US regulators investigate Tesla over fire risks

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US regulators investigate Tesla over fire risks

The US securities regulators have opened an investigation into Tesla Inc over a whistleblower complaint that the company did not notify shareholders and the public of the fire risks associated with solar panel system defects over several years, according to a letter from the agency.

The probe raises regulatory pressure on the world's most valuable automaker, which is already facing a federal safety probe into accidents involving its driver assistant systems. Concerns about fires from Tesla solar systems have been published before, but this is the first report of an investigation by the securities regulator.

The U.S. Securities and Exchange Commission disclosed the Tesla probe in response to a Freedom of Information Act request by Steven Henkes, a former Tesla field quality manager who filed a whistleblower complaint on the solar systems in 2019 and asked the agency for information about the report.

The SEC said in a Sept. 24 response to Henkes that the investigation from which you seek records is still active and ongoing, and that it has been confirmed by Division of Enforcement staff. The letter should not be taken as an indication by the agency that violations of law had occurred, the SEC official said. The response was confirmed by Reuters.

Henkes, a former Toyota Motor quality division manager, was fired from Tesla in August 2020 and sued Tesla, claiming the dismissal was in retaliation for raising safety concerns. Tesla did not respond to Reuters' emailed questions, while the SEC didn't respond.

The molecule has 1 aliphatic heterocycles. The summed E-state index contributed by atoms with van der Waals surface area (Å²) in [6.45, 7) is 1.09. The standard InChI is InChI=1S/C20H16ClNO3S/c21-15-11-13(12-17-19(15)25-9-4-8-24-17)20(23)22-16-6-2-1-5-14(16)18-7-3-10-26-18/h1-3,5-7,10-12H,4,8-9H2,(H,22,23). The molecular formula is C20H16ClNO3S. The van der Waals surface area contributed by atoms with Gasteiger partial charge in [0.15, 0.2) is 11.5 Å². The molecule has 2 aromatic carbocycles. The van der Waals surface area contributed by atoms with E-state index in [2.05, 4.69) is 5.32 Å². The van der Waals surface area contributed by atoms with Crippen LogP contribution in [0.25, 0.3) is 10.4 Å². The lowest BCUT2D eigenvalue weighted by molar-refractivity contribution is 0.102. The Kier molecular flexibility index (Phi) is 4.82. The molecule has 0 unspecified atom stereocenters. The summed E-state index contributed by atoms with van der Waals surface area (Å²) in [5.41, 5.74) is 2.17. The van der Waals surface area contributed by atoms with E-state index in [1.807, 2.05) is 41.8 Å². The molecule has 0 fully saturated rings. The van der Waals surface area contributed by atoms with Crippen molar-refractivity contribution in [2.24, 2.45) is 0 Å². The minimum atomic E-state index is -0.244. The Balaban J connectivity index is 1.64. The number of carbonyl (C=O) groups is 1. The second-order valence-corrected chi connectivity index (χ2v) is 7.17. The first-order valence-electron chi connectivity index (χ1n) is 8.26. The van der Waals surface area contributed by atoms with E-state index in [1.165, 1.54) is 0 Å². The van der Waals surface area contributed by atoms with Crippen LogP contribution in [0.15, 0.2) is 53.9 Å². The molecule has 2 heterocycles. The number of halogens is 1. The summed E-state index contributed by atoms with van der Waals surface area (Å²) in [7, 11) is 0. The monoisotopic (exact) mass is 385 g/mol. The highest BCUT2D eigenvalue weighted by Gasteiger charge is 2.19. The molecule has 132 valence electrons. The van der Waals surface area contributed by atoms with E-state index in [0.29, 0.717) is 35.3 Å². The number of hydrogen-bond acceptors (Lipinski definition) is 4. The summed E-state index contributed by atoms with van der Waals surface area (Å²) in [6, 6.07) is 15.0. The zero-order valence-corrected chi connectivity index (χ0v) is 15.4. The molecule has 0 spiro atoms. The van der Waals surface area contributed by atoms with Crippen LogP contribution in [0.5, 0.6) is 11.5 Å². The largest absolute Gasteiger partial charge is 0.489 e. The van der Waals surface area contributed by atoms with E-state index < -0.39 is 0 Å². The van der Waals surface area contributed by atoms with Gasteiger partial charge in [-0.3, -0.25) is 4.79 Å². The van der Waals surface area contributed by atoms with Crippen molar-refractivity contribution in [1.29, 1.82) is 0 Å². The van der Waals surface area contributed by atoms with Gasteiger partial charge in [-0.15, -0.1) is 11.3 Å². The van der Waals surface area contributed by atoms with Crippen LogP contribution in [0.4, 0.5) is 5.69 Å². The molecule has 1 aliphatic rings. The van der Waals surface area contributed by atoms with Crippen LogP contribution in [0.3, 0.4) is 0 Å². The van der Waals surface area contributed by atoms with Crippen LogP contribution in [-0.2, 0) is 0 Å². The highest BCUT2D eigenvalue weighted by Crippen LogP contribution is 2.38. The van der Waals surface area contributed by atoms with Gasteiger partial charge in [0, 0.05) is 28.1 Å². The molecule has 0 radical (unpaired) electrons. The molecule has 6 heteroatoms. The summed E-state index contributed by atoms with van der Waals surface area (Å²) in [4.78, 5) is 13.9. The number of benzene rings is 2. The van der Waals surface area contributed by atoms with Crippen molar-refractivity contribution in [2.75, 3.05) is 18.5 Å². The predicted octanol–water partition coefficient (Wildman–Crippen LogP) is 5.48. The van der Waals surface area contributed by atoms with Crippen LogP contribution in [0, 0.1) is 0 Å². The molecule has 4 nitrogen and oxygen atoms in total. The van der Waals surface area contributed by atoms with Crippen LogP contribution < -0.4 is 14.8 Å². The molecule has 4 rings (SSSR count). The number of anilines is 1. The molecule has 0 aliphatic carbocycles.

In the SEC complaint, Henkes said Tesla and SolarCity did not disclose their liability and exposure to property damage, risk of injury to users, fire, etc., to shareholders prior to and after the acquisition.

According to the complaint, Tesla didn't notify its customers that defective electrical connectors could lead to fires.

Tesla told consumers it needed to conduct maintenance on the solar panel system in order to avoid a failure that could shut down the system. Henkes said it did not warn of fire risks, offer temporary shutdown to mitigate risk, or report problems to regulators.

More than 60,000 residential customers in the U.S. and 500 government and commercial accounts were affected by the issue, according to a lawsuit filed in November last year against Tesla Energy.

It is not clear how many of them remain after Tesla's remediation program.

Henkes, a longtime quality manager at Toyota's North American quality division, moved to SolarCity in 2016 as a quality engineer before Tesla acquired SolarCity. After the acquisition, his duties changed and he became aware of the widespread problem, he told Reuters.

Henkes, in the SEC complaint, said he told Tesla management that Tesla needs to shut down the fire-prone solar systems, report to safety regulators and notify consumers. When his calls were ignored, he proceeded to file complaints with regulators.

The top lawyer cautioned against any communication of this issue to the public as a detriment to the reputation of Tesla. This is a criminal offense, he said in the SEC complaint.

There have been a lot of litigation over faulty connectors and Tesla solar system issues for a long time. The article US-walmart tesla-solar lawsuit-idUSKCN 1 VA 26 B against Tesla said the latter's roof solar system led to seven store fires. Tesla denied the allegations and settled.

Several residential customers or their insurers have sued Tesla and parts supplier Amphenol over fires related to their solar systems, according to documents provided by the legal transparency group PlainSite.

Henkes also filed a complaint with the U.S. Consumer Product Safety Commission, which CNBC reported this year was investigating the case.